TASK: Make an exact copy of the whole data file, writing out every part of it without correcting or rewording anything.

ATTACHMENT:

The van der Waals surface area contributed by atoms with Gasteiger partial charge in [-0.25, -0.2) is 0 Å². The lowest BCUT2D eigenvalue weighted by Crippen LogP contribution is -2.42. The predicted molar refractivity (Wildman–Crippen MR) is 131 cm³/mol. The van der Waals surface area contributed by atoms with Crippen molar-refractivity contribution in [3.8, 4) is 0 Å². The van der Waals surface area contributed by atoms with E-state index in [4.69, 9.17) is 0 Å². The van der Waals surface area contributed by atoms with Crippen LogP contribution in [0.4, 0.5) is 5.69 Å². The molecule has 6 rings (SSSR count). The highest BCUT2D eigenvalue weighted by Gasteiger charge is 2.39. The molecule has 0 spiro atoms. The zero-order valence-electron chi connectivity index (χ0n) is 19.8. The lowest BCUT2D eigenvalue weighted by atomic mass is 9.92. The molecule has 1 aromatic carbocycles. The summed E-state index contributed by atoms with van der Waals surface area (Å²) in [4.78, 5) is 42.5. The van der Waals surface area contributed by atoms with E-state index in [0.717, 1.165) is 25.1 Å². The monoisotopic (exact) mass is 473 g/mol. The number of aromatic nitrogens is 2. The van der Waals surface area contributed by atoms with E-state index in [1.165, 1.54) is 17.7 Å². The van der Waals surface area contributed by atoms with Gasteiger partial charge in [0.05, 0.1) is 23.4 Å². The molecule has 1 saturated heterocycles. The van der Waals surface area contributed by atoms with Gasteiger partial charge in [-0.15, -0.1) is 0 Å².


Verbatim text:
The van der Waals surface area contributed by atoms with Gasteiger partial charge in [-0.25, -0.2) is 0 Å². The lowest BCUT2D eigenvalue weighted by Crippen LogP contribution is -2.42. The predicted molar refractivity (Wildman–Crippen MR) is 131 cm³/mol. The van der Waals surface area contributed by atoms with Crippen molar-refractivity contribution in [3.8, 4) is 0 Å². The van der Waals surface area contributed by atoms with E-state index in [4.69, 9.17) is 0 Å². The van der Waals surface area contributed by atoms with Crippen LogP contribution in [0.4, 0.5) is 5.69 Å². The molecule has 6 rings (SSSR count). The highest BCUT2D eigenvalue weighted by Gasteiger charge is 2.39. The molecule has 0 spiro atoms. The zero-order valence-electron chi connectivity index (χ0n) is 19.8. The lowest BCUT2D eigenvalue weighted by atomic mass is 9.92. The molecule has 1 aromatic carbocycles. The summed E-state index contributed by atoms with van der Waals surface area (Å²) in [4.78, 5) is 42.5. The van der Waals surface area contributed by atoms with E-state index in [0.717, 1.165) is 25.1 Å². The monoisotopic (exact) mass is 473 g/mol. The number of aromatic nitrogens is 2. The van der Waals surface area contributed by atoms with E-state index in [1.165, 1.54) is 17.7 Å². The van der Waals surface area contributed by atoms with Gasteiger partial charge in [0.05, 0.1) is 23.4 Å². The molecule has 1 saturated heterocycles. The van der Waals surface area contributed by atoms with Gasteiger partial charge in [-0.15, -0.1) is 0 Å².